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Title: Silicon Photonic Neural Networks
Authors: Tait, Alexander Norman
Advisors: Prucnal, Paul R
Contributors: Electrical Engineering Department
Keywords: Analog signal processing
Multiwavelength networks
Neuromorphic engineering
Silicon photonics
Subjects: Electrical engineering
Computer engineering
Issue Date: 2018
Publisher: Princeton, NJ : Princeton University
Abstract: Microelectronic computers have encountered challenges in meeting all of today's demands for information processing. Meeting these demands will require the development of unconventional computers employing alternative processing models and new device physics. Neural network models have come to dominate modern machine learning algorithms, and specialized electronic hardware has been developed to implement them more efficiently. A silicon photonic integration industry promises to bring manufacturing ecosystems normally reserved for microelectronics to photonics. Photonic devices have already found simple analog signal processing niches where electronics cannot provide sufficient bandwidth and reconfigurability. In order to solve more complex information processing problems, they will have to adopt a processing model that generalizes and scales. Neuromorphic photonics aims to map physical models of optoelectronic systems to abstract models of neural networks. It represents a new opportunity for machine information processing on sub-nanosecond timescales, with application to intelligent RF signal processing, mathematical programming, and real-time control. The strategy of neuromorphic engineering is to externalize the risk of developing computational theory alongside hardware. The strategy of remaining compatible with silicon photonics externalizes the risk of platform development. We demonstrate small neuromorphic photonic systems after developing the requisite new protocols, methods, and strategies for experimental proof-of-concept. The microring weight bank is introduced as the novel device that configures connection strengths between neurons. The primary result of this thesis is a move from neuron-like photonic devices to complete networks of photonic neurons. This dissertation focuses on one kind of neuromorphic photonic network that is fully compatible with contemporary silicon photonic foundries. We give sufficient background on silicon photonics and neural networks at a level intended to introduce researchers from one field to the other. We describe design principles of silicon photonic neural networks and then derive scalability limits and power scaling relationships that connect performance to platform. Example benchmark tasks that demonstrate key processing capabilities are studied. Finally, we argue that the recurrent silicon photonic neural network is a good baseline against which to compare other implementations of neuromorphic photonics.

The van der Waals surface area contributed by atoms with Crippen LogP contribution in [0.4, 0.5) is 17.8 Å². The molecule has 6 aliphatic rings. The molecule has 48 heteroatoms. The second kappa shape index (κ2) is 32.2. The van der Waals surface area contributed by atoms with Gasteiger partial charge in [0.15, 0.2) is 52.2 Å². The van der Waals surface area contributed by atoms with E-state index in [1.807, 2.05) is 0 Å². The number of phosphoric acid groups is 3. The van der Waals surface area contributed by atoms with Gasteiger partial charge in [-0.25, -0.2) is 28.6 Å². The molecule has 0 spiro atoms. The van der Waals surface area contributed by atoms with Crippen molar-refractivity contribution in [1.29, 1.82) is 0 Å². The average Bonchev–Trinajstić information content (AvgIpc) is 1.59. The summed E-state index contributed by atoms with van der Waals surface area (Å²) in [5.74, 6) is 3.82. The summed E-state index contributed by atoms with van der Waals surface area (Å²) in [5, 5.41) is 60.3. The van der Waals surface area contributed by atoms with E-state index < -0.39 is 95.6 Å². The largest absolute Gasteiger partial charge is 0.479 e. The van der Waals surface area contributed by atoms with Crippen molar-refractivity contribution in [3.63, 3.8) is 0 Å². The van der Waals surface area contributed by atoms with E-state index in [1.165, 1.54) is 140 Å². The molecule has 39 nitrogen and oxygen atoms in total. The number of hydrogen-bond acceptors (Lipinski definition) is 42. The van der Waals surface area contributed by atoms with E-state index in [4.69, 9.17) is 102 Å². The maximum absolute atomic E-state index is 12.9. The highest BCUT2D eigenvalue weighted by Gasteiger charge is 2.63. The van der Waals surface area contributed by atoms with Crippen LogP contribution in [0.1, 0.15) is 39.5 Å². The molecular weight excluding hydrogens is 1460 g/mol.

Alternate format: The Mudd Manuscript Library retains one bound copy of each dissertation. Search for these copies in the library's main catalog:
Type of Material: Academic dissertations (Ph.D.)
Language: en
Appears in Collections:Electrical Engineering

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